Agnes Temmy Tayo
    Urghhh. What am I going to do with a name like Clement? Agnes is a cute name, honestly.

    Belle
    Thanks for repping Nigeria, sister. At the time Edison seemed so cool. I wanted to be the greatest inventor in the world. Yeah, the smiley doesn’t look very funny.

    Vera
    Yes ma’am. I’ll be avoiding you until your crush on me wears off ;-).

  24. [email protected] I watched that on night of a thousand laughs.. I almost collapsed laughing… Ive always had an English name.. everybody in Naija called me that.. except maybe my grandparents.. so it’s funny when ppl in Canada ask me my name and i tell em and they ask me for my ‘real name’.. i’m guessing they figure everybody has to go by a native name(not that there’s anything wrong with native names… Azuka has a certain ‘royal’ ring to it.. lmao.. no mind me jare.. i’m just trying to make you feel better this 2007).. Happy New Year luv.. and update kia kia!!!

  25. Keshi says:

    Happy New Year Azuka!

    Keshi.

  26. Hmmm,
    Nice post! I could not help but giggle as i read your post cos i was in a similar situation, friends in my neighbourhood made fun of me that i didn’t have an English name; of course, i lied that i had, but just wasn’t using it. I gave the few that pressurized me a nice sounding name which i can’t remember now, but i couldn’t muster enough courage to do what you did o!

    It’s interesting what pressure can make one do. We sure know better now.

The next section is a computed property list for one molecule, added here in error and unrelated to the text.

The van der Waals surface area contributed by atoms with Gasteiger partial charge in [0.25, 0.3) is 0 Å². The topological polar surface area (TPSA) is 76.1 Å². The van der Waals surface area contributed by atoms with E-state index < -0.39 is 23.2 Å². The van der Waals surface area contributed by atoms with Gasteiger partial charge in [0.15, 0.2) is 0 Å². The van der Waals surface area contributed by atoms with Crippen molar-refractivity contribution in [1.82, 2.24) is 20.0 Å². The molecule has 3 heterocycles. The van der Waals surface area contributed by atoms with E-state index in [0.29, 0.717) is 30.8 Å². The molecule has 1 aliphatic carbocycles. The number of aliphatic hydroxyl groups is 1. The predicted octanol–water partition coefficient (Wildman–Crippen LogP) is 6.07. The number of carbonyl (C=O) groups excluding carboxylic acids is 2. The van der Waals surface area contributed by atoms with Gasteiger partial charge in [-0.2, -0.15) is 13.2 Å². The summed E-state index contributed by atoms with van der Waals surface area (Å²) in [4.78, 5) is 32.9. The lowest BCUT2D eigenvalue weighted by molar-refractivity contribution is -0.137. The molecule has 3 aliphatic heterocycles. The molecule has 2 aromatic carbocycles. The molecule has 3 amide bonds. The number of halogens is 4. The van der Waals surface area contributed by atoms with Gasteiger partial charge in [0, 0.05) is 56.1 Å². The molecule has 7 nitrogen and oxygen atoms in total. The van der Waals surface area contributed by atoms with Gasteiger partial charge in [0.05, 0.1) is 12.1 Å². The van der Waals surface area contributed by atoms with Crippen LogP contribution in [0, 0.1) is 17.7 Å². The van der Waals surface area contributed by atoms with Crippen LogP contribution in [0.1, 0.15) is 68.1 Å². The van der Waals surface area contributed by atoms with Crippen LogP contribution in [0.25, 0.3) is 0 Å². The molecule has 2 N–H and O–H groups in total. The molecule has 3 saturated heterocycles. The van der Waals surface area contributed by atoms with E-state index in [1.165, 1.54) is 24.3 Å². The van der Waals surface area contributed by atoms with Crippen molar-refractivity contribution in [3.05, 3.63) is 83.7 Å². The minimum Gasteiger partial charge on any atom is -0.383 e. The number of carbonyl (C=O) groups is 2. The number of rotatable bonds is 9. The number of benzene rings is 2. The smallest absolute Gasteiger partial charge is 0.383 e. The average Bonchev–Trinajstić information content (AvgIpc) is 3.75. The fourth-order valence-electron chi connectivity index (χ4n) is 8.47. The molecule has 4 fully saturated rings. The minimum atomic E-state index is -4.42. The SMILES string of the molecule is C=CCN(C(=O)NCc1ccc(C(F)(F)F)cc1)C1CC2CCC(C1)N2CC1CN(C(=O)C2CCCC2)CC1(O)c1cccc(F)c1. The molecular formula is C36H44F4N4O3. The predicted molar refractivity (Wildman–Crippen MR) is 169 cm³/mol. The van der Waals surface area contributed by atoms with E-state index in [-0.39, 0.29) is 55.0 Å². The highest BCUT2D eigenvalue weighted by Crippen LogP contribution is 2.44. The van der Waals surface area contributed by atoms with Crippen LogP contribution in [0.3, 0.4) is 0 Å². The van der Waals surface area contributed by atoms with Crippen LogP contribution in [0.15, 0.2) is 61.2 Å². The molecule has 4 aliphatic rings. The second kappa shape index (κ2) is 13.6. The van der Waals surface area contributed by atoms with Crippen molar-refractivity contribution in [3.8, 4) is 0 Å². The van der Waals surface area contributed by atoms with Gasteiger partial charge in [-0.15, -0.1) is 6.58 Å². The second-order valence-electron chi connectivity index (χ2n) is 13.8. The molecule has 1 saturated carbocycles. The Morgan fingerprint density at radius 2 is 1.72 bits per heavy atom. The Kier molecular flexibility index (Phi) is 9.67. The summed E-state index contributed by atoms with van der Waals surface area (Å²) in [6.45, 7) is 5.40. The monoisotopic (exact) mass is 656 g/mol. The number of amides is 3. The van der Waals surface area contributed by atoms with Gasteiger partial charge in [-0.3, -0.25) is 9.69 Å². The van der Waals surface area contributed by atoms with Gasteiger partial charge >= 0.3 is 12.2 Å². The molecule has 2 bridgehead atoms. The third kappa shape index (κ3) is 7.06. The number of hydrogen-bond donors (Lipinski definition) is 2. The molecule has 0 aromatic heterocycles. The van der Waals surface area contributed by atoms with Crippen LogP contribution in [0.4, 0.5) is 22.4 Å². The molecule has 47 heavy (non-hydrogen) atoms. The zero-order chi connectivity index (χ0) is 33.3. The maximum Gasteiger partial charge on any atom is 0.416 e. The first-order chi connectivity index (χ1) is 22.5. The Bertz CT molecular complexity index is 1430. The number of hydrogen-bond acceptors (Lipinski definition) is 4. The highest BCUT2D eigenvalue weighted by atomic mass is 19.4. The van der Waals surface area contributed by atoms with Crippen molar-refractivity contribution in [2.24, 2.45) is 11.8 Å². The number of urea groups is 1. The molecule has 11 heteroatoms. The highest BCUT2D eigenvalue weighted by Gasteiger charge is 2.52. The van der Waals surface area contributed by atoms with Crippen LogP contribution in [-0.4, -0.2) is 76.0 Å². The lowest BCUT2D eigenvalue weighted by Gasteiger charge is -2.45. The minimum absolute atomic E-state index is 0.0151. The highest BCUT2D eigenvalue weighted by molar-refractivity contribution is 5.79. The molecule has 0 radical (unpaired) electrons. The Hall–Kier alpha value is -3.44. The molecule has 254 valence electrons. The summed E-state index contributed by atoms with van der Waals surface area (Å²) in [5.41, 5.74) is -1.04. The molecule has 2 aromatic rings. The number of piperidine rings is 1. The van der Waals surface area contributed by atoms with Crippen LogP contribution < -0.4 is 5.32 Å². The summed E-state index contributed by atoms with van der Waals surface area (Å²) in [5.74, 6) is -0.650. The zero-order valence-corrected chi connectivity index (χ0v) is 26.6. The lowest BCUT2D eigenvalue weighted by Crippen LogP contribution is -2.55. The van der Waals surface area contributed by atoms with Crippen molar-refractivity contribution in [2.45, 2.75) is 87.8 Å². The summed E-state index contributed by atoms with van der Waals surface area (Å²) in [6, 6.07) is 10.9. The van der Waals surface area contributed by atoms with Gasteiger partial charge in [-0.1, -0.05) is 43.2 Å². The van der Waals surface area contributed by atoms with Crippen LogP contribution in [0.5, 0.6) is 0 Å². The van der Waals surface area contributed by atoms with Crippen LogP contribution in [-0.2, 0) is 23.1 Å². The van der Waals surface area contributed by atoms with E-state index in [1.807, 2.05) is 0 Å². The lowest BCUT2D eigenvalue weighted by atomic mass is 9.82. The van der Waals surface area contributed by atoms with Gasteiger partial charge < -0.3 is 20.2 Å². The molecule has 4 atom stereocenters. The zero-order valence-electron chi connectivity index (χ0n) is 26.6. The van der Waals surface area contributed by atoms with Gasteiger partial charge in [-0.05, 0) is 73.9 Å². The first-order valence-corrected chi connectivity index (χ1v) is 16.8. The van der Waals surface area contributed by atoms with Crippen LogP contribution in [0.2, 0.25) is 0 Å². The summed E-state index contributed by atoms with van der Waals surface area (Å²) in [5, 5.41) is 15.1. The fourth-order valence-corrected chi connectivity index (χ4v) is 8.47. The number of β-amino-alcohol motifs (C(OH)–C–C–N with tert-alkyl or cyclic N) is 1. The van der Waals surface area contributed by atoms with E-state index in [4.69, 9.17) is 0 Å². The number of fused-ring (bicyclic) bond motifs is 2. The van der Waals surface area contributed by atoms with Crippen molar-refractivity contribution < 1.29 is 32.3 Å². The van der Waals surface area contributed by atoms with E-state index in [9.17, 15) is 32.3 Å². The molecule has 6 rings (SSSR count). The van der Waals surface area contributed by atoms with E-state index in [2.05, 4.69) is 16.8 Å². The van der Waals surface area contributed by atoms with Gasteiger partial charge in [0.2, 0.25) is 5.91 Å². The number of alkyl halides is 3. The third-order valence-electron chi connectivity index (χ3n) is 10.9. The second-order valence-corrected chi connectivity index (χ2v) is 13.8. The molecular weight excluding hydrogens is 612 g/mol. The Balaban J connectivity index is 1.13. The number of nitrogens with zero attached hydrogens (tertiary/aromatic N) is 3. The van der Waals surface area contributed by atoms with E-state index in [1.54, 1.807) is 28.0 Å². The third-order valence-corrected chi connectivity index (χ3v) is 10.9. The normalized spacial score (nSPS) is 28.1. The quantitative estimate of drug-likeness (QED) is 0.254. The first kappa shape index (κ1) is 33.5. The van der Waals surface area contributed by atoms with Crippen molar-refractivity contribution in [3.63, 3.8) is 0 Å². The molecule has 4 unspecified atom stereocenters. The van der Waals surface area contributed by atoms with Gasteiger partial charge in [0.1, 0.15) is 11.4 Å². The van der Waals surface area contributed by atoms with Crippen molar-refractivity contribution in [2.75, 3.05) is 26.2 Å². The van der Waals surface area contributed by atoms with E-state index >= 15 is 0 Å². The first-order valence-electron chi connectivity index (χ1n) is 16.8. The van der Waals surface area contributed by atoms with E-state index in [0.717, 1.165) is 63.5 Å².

I love my country, i no go lie….and my name too!

  27. Azuka says:

    Overwhelmed
    Azuka does have a royal ring. I like to tell people I’m from a royal family but that’s not exactly true. My Dad’s refusal of a title makes that null.

    Keshi
    Happy New Year

    Mrs Akinyemi
    It’s an honor to have you drop by. You know, all those funny things we do when we’re younger do sound foolish years later and we wonder, ‘Was I that silly?’

  28. Desola says:

    Lol…Atutupoyoyo! That right there is mad funny!

    Come to think of it, I actually don’t have an English name! well…maybe my last name.

  29. hell yea…… you have to remember that a lot of americans dont even know the difference between leningrad and stalingrad…….

  30. Azuka says:

    Desola
    Hmmm. You need to look at the ‘English’ names borne by the Niger-Delat people. Bluejack, Pepple, Longjohn, etc are some starters…

    Nikita
    True. We deal with the same issues. People only seem to hear that I’m from ‘Africa’ not ‘Nigeria.’

    My first roommate here used to ask me ‘Do you guys have […] over there in Africa?’ until I had enough one day.

    Africa’s a continent — in fact it’s the second largest continent in the world, even bigger than North America [with Greenland added]. There are more than 50 countries in Africa and within my country alone, there are over 500 languages. I’m a Nigerian — except you want me to start calling you a ‘North American.’

    He knew better than to ask me such stuff anymore and was I glad!

    Yes, I can tell the difference between Leningrad and Stalingrad. I used to be a Geography nut — Leningrad was once called St. Petersburg after Peter the Great, right?

  31. idemili says:

    I have five names and all are Igbo names. Long Igbo names. I have never considered changing them for once. My sister on the other hand wanted an English name so badly that she gave herself one. My mother almost killed her cos it was one of ‘other’ aunt’s names.Luckily it’s not legal so it’s all good!